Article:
The SEC on CBS has an expiration date.
The conference won’t carry SEC football games after the 2023 season according to the Sports Business Journal. The network’s current $50-million-a-year deal was up for renewal after that season and CBS was outbid. According to SBJ, ESPN and ABC look like the likely home for the conference’s top game of the week starting in 2024.
CBS will walk away from the SEC when its contract ends after the 2023 football season, and all indications are that the package will move to ESPN/ABC. CBS decided to exit the negotiations for college football's most-watched TV package after making an aggressive bid in the neighborhood of $300 million per season — a massive increase from the $55 million it currently pays annually. CBS Sports execs decided that it made more sense to invest the money they would have paid the SEC into other sports. When contacted this afternoon by SBJ, CBS Sports PR emailed the following statement: “We made a strong and responsible bid. While we‘ve had success with the SEC on CBS, we are instead choosing to aggressively focus on other important strategic priorities moving forward.”
College football fans can recite CBS’ catchy college football theme music that preceded SEC games in their heads note by note. The network has been the home of the SEC’s top games since 1996 and was the home of Georgia’s game against Notre Dame this season and myriad LSU-Alabama matchups across the last decade. It also has been the home of the SEC championship game, traditionally the most-watched championship game of the conference title game weekend.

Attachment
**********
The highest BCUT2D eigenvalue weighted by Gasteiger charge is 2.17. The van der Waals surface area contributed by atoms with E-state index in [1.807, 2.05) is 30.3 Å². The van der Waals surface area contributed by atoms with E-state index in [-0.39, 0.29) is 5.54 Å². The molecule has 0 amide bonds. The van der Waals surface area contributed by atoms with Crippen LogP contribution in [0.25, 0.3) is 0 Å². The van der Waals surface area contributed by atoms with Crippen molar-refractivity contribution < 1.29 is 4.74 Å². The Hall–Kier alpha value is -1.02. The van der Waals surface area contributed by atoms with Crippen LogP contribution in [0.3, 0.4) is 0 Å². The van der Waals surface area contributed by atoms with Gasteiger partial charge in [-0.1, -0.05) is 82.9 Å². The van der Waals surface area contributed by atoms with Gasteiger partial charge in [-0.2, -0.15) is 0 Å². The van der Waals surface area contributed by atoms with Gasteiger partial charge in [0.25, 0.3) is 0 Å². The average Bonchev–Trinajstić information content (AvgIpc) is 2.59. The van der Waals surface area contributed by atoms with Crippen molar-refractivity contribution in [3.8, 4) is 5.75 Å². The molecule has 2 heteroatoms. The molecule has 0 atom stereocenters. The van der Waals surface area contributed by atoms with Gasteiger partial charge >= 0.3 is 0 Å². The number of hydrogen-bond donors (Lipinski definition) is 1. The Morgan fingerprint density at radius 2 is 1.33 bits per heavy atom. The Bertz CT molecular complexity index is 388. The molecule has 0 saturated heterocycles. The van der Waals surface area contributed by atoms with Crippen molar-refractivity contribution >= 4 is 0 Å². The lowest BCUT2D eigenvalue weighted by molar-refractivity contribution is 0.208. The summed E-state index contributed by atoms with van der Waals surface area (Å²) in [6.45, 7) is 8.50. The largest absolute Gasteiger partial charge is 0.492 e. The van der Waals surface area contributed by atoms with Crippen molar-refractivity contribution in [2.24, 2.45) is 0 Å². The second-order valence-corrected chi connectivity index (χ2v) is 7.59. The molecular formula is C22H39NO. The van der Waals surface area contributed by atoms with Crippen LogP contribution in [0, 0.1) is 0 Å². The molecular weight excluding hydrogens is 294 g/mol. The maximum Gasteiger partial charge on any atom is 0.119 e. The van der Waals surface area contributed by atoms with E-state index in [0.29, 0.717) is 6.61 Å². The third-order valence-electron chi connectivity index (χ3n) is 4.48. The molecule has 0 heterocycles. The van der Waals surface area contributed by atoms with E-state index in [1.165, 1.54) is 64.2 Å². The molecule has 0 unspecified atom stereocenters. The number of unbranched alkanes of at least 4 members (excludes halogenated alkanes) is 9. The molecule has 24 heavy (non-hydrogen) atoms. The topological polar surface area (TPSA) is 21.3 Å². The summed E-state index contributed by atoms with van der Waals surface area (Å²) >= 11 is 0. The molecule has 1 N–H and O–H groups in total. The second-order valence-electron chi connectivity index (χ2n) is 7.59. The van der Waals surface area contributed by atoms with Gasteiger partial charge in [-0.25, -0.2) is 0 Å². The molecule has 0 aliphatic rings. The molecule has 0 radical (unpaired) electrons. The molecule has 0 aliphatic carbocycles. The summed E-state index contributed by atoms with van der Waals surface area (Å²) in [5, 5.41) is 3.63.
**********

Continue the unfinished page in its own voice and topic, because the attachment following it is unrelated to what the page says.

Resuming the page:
The move to ESPN and its partner channel ABC makes a lot of sense and would turn the conference into entirely an ESPN property on the football side. ESPN has a stake in the SEC Network and CBS is the only non-ESPN affiliated network that currently has the rights to broadcast SEC football games.
The move also benefits the SEC and its member schools. The increased money means each of the 14 schools in the conference will get more money per season. Perhaps by the time that money comes rolling in to those SEC schools the players on those teams will be able to make some side money on their name and image rights as well.
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Nick Bromberg is a writer for Yahoo Sports.
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